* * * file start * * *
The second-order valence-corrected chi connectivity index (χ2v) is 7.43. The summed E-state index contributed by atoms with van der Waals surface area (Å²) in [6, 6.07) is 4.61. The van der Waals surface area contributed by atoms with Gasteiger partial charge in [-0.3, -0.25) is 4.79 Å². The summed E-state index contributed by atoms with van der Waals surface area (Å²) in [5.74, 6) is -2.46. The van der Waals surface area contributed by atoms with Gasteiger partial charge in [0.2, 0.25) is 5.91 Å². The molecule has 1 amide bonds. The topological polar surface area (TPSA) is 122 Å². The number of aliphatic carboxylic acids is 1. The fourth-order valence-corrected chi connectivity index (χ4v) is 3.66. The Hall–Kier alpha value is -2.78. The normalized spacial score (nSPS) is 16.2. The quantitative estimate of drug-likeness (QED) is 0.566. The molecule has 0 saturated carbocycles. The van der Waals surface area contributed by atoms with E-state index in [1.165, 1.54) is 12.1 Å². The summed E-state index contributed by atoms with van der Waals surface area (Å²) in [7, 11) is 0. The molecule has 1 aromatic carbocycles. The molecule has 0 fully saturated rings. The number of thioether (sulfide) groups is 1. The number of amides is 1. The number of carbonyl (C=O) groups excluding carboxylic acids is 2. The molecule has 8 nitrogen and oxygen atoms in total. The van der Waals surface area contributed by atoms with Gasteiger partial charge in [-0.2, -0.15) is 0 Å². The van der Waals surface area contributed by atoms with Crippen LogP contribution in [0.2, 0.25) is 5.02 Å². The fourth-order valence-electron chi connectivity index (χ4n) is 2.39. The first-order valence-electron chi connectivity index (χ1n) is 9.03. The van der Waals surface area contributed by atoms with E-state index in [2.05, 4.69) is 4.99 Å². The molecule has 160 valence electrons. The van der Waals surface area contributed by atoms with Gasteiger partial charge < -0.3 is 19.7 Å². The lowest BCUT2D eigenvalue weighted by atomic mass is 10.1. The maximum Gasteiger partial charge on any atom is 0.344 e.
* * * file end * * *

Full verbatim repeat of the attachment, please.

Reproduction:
The second-order valence-corrected chi connectivity index (χ2v) is 7.43. The summed E-state index contributed by atoms with van der Waals surface area (Å²) in [6, 6.07) is 4.61. The van der Waals surface area contributed by atoms with Gasteiger partial charge in [-0.3, -0.25) is 4.79 Å². The summed E-state index contributed by atoms with van der Waals surface area (Å²) in [5.74, 6) is -2.46. The van der Waals surface area contributed by atoms with Gasteiger partial charge in [0.2, 0.25) is 5.91 Å². The molecule has 1 amide bonds. The topological polar surface area (TPSA) is 122 Å². The number of aliphatic carboxylic acids is 1. The fourth-order valence-corrected chi connectivity index (χ4v) is 3.66. The Hall–Kier alpha value is -2.78. The normalized spacial score (nSPS) is 16.2. The quantitative estimate of drug-likeness (QED) is 0.566. The molecule has 0 saturated carbocycles. The van der Waals surface area contributed by atoms with E-state index in [1.165, 1.54) is 12.1 Å². The summed E-state index contributed by atoms with van der Waals surface area (Å²) in [7, 11) is 0. The molecule has 1 aromatic carbocycles. The molecule has 0 fully saturated rings. The number of thioether (sulfide) groups is 1. The number of amides is 1. The number of carbonyl (C=O) groups excluding carboxylic acids is 2. The molecule has 8 nitrogen and oxygen atoms in total. The van der Waals surface area contributed by atoms with Gasteiger partial charge in [-0.2, -0.15) is 0 Å². The van der Waals surface area contributed by atoms with Crippen LogP contribution in [0.2, 0.25) is 5.02 Å². The fourth-order valence-electron chi connectivity index (χ4n) is 2.39. The first-order valence-electron chi connectivity index (χ1n) is 9.03. The van der Waals surface area contributed by atoms with E-state index in [2.05, 4.69) is 4.99 Å². The molecule has 160 valence electrons. The van der Waals surface area contributed by atoms with Gasteiger partial charge < -0.3 is 19.7 Å². The lowest BCUT2D eigenvalue weighted by atomic mass is 10.1. The maximum Gasteiger partial charge on any atom is 0.344 e.